In the end an agreement was reached and outright collapse avoided, but the World Trade Organisation (WTO) ministerial meeting in Hong Kong could do nothing to disguise the deep divisions within the world economy. And the agreement itself is something of an absurdity.
Under its terms, the 149 member nations have until April 30 to agree to the framework for the completion of the Doha round by the end of 2006. In other words, they must carry out in just four months what they have failed to do in the four years since the round began.
Throughout the six days of negotiations the main sticking point was agriculture and the commitment by the European Union to end export subsidies. The EU said it would do so by 2013. Most of the other participants were demanding a deadline of 2010. The EU held out for 2013 and the others decided to back down in order to preserve the illusion that the round was still going ahead.
The amount involved in the conflict was not great. The subsidies are worth about 2.7 billion euros a year, compared to the EU’s annual spending of more than 40 billion euros on agriculture. But many poorer nations claim that the export subsidies cut prices in world markets and undermine their position.
The EU negotiators, however, insisted that they had not obtained sufficient concessions from developing countries in opening their markets for industrial goods and services.
There were also conflicts over US reluctance to remove cotton subsidies which West African producers say are ruining them. They insist that the main problem is not access to markets, but the US subsidies which continually undercut them. The US has now agreed to hold talks with African countries on cutting its cotton subsidies.
Even before the ministerial meeting began the prospect of a major agreement had been ruled out. But the Hong Kong meeting was at least expected to come up with a package to provide assistance to less developed countries (LDCs). After all, Doha has been dubbed the “development” round.
But here too the negotiations ran into problems as both Washington and Tokyo raised objections to extending duty-free and quota free access to all products from all nations characterised as an LDC. The US objected to cotton and textile imports from “competitive” producers such as Bangladesh, while Japan insisted on retaining restrictions on some “sensitive” goods, such as rice and leather. In the end a deal was struck in which wealthier nations agreed to abolish tariffs on 97 percent of exports from 50 LDCs, retaining the right to impose tariffs on “sensitive” items.
During the talks there were accusations that wealthy nations were going back on previous commitments to “put development first” and were seeking to split the LDCs. According to Phil Boomer, a spokesman for the British-based international aid agency Oxfam: “The EU and the US are trying to undermine developing countries’ positions. They are playing groups off each other, recycling old pledges on aid, and offering market access to some not others. At the same time, they are backsliding on promises already made.”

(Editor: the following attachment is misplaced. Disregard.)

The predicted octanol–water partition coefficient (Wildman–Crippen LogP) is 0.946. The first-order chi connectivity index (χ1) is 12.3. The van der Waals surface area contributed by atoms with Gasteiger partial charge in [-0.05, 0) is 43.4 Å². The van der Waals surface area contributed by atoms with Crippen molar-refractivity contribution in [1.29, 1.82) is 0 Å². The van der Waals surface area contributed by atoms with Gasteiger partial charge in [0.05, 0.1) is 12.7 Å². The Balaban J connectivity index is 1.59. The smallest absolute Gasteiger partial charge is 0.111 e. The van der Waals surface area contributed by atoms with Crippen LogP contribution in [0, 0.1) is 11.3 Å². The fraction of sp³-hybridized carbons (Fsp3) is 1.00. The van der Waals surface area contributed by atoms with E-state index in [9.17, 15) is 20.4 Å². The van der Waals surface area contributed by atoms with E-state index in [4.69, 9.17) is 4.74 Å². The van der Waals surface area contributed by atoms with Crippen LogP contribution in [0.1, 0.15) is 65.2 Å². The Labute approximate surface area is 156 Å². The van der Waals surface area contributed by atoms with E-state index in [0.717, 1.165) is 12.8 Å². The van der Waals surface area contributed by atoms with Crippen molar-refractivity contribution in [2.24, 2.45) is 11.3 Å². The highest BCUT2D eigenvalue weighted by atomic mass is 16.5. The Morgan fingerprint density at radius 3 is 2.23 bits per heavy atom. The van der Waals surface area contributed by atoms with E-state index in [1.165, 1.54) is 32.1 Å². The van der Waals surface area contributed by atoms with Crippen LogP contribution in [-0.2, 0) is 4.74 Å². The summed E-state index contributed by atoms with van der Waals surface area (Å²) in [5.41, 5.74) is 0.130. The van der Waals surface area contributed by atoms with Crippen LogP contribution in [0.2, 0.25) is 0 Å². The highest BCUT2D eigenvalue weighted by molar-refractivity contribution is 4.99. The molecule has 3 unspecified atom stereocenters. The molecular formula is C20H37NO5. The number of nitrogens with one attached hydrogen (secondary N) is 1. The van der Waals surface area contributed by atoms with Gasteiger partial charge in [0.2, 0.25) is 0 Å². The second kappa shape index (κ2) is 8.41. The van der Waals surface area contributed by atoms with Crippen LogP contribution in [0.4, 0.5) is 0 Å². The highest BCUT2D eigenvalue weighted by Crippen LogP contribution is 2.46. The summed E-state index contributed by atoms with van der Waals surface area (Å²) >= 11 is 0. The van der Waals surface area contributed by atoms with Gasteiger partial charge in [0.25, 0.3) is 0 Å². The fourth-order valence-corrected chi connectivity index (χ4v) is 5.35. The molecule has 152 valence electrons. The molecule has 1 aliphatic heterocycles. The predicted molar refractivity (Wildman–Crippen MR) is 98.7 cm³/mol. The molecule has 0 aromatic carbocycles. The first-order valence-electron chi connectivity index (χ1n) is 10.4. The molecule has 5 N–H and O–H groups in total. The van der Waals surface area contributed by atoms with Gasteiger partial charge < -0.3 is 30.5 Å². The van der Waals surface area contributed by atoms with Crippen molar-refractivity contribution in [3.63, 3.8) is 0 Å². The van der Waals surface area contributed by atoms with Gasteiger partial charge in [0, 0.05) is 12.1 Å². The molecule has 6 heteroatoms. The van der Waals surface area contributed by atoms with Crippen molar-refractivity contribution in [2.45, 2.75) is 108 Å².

As the talks concluded, none of the participants was confident of a successful conclusion to the round. The director-general of the WTO, Pascal Lamy, tried to strike a confident pose saying the round was now “back on track” with negotiations having come 60 percent of the way to a conclusion and that he was more confident than he was a month ago. But even Lamy was not sure they would succeed.
US Senate finance committee chairman Charles Grassley said Congress was unlikely to approve a Doha deal unless there was much more progress in the next few months. And on the “toughest issues” the Hong Kong meeting “simply kicks the can down the road.”
Other participants tried to put the best face on a bad situation. Celso Amorim, the foreign minister of Brazil and the leader of the Group of 20 developing countries, said the meeting’s results were “modest but not insignificant.”
EU Trade Commissioner Peter Mandelson said: “If we didn’t make the conference a success, we certainly saved it from failure.”
Australian trade minister Mark Vaile said the meeting was a success and that “we are on the pathway to concluding the round.” But he conceded that it would be difficult to get agreement on reducing tariffs by April after the deadlock of recent months. “It’s going to require a lot of political will.”
The main report on the outcome of the talks in today’s Financial Times began as follows: “It is tempting, and scarcely an exaggeration, to sum up the meeting ... by paraphrasing Winston Churchill: rarely in the history of international negotiations have so many laboured so long to produce so little. Their biggest achievement was just to keep the talks alive. Another debacle, after the collapse of the WTO’s meeting in Seattle in 1999 and Cancun in 2003, could have sounded the death knell for the Doha trade round and dealt a crippling blow to the organisation’s credibility.”
An editorial said the Doha round was “still breathing, but only just.” “The ministers had kept it on life support.” The Financial Times called on negotiators to resuscitate the negotiations in the new year, warning that failure of the round would be an outcome that “only idiots would welcome.” But such are the tensions among the major powers, that one of them may well decide that it is time to pull the plug.